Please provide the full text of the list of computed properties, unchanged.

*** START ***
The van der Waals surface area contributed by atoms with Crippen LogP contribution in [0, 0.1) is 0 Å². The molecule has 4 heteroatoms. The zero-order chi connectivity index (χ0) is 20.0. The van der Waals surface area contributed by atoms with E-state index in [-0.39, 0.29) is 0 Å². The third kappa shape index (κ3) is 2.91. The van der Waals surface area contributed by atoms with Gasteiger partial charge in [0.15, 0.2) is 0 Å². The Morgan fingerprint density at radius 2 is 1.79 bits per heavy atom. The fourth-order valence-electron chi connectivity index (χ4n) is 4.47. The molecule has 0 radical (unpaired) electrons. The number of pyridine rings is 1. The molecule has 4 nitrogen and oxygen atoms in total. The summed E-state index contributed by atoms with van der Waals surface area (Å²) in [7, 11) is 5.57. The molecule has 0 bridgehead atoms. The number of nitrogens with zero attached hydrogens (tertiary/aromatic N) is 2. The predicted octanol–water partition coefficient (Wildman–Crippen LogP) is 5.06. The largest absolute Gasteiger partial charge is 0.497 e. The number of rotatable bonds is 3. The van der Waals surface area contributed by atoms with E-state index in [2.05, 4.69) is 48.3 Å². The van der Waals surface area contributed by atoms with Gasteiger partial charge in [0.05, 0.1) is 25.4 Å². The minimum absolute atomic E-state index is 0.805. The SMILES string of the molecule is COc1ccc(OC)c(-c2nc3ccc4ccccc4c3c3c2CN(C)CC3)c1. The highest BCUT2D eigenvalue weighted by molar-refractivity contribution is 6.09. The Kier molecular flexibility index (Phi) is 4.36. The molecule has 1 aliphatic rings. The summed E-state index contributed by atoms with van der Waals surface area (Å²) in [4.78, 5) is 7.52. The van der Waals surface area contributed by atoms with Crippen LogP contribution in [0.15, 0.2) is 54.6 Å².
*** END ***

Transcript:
The van der Waals surface area contributed by atoms with Crippen LogP contribution in [0, 0.1) is 0 Å². The molecule has 4 heteroatoms. The zero-order chi connectivity index (χ0) is 20.0. The van der Waals surface area contributed by atoms with E-state index in [-0.39, 0.29) is 0 Å². The third kappa shape index (κ3) is 2.91. The van der Waals surface area contributed by atoms with Gasteiger partial charge in [0.15, 0.2) is 0 Å². The Morgan fingerprint density at radius 2 is 1.79 bits per heavy atom. The fourth-order valence-electron chi connectivity index (χ4n) is 4.47. The molecule has 0 radical (unpaired) electrons. The number of pyridine rings is 1. The molecule has 4 nitrogen and oxygen atoms in total. The summed E-state index contributed by atoms with van der Waals surface area (Å²) in [7, 11) is 5.57. The molecule has 0 bridgehead atoms. The number of nitrogens with zero attached hydrogens (tertiary/aromatic N) is 2. The predicted octanol–water partition coefficient (Wildman–Crippen LogP) is 5.06. The largest absolute Gasteiger partial charge is 0.497 e. The number of rotatable bonds is 3. The van der Waals surface area contributed by atoms with E-state index in [2.05, 4.69) is 48.3 Å². The van der Waals surface area contributed by atoms with Gasteiger partial charge in [0.05, 0.1) is 25.4 Å². The minimum absolute atomic E-state index is 0.805. The SMILES string of the molecule is COc1ccc(OC)c(-c2nc3ccc4ccccc4c3c3c2CN(C)CC3)c1. The highest BCUT2D eigenvalue weighted by molar-refractivity contribution is 6.09. The Kier molecular flexibility index (Phi) is 4.36. The molecule has 1 aliphatic rings. The summed E-state index contributed by atoms with van der Waals surface area (Å²) in [4.78, 5) is 7.52. The van der Waals surface area contributed by atoms with Crippen LogP contribution in [0.15, 0.2) is 54.6 Å².